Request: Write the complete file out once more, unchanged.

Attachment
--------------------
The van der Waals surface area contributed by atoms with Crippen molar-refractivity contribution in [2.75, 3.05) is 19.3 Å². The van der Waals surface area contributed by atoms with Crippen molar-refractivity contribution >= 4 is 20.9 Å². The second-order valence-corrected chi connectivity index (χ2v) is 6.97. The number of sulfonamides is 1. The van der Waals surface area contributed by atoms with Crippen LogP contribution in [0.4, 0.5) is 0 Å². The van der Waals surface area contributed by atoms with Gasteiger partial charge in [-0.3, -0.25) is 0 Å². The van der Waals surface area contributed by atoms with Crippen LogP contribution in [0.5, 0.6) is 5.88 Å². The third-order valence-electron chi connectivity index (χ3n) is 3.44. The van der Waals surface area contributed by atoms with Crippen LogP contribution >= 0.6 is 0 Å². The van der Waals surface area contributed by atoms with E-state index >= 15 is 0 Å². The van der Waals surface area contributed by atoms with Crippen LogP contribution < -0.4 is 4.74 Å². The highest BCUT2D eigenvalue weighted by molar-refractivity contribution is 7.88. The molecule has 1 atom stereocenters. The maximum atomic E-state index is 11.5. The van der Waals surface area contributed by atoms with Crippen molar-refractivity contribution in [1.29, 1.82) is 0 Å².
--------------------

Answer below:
The van der Waals surface area contributed by atoms with Crippen molar-refractivity contribution in [2.75, 3.05) is 19.3 Å². The van der Waals surface area contributed by atoms with Crippen molar-refractivity contribution >= 4 is 20.9 Å². The second-order valence-corrected chi connectivity index (χ2v) is 6.97. The number of sulfonamides is 1. The van der Waals surface area contributed by atoms with Crippen LogP contribution in [0.4, 0.5) is 0 Å². The van der Waals surface area contributed by atoms with Gasteiger partial charge in [-0.3, -0.25) is 0 Å². The van der Waals surface area contributed by atoms with Crippen LogP contribution in [0.5, 0.6) is 5.88 Å². The third-order valence-electron chi connectivity index (χ3n) is 3.44. The van der Waals surface area contributed by atoms with Crippen LogP contribution >= 0.6 is 0 Å². The van der Waals surface area contributed by atoms with E-state index >= 15 is 0 Å². The van der Waals surface area contributed by atoms with Crippen LogP contribution < -0.4 is 4.74 Å². The highest BCUT2D eigenvalue weighted by molar-refractivity contribution is 7.88. The molecule has 1 atom stereocenters. The maximum atomic E-state index is 11.5. The van der Waals surface area contributed by atoms with Crippen molar-refractivity contribution in [1.29, 1.82) is 0 Å².